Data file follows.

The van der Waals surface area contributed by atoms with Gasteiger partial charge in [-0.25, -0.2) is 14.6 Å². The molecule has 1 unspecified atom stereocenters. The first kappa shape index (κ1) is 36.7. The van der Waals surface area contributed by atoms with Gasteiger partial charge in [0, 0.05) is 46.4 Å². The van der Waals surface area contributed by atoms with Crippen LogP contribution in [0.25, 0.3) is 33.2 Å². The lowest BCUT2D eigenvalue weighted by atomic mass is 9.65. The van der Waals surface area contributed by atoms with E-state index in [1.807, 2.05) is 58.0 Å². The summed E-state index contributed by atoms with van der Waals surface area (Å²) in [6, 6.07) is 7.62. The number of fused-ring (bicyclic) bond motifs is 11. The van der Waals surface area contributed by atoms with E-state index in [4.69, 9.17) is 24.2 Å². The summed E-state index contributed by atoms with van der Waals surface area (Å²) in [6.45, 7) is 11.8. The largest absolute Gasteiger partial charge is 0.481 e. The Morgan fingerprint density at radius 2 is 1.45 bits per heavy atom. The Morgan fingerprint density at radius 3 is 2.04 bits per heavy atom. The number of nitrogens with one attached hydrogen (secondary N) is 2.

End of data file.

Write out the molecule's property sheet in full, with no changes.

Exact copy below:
The van der Waals surface area contributed by atoms with Gasteiger partial charge in [-0.25, -0.2) is 14.6 Å². The molecule has 1 unspecified atom stereocenters. The first kappa shape index (κ1) is 36.7. The van der Waals surface area contributed by atoms with Gasteiger partial charge in [0, 0.05) is 46.4 Å². The van der Waals surface area contributed by atoms with Crippen LogP contribution in [0.25, 0.3) is 33.2 Å². The lowest BCUT2D eigenvalue weighted by atomic mass is 9.65. The van der Waals surface area contributed by atoms with E-state index in [1.807, 2.05) is 58.0 Å². The summed E-state index contributed by atoms with van der Waals surface area (Å²) in [6, 6.07) is 7.62. The number of fused-ring (bicyclic) bond motifs is 11. The van der Waals surface area contributed by atoms with E-state index in [4.69, 9.17) is 24.2 Å². The summed E-state index contributed by atoms with van der Waals surface area (Å²) in [6.45, 7) is 11.8. The largest absolute Gasteiger partial charge is 0.481 e. The Morgan fingerprint density at radius 2 is 1.45 bits per heavy atom. The Morgan fingerprint density at radius 3 is 2.04 bits per heavy atom. The number of nitrogens with one attached hydrogen (secondary N) is 2.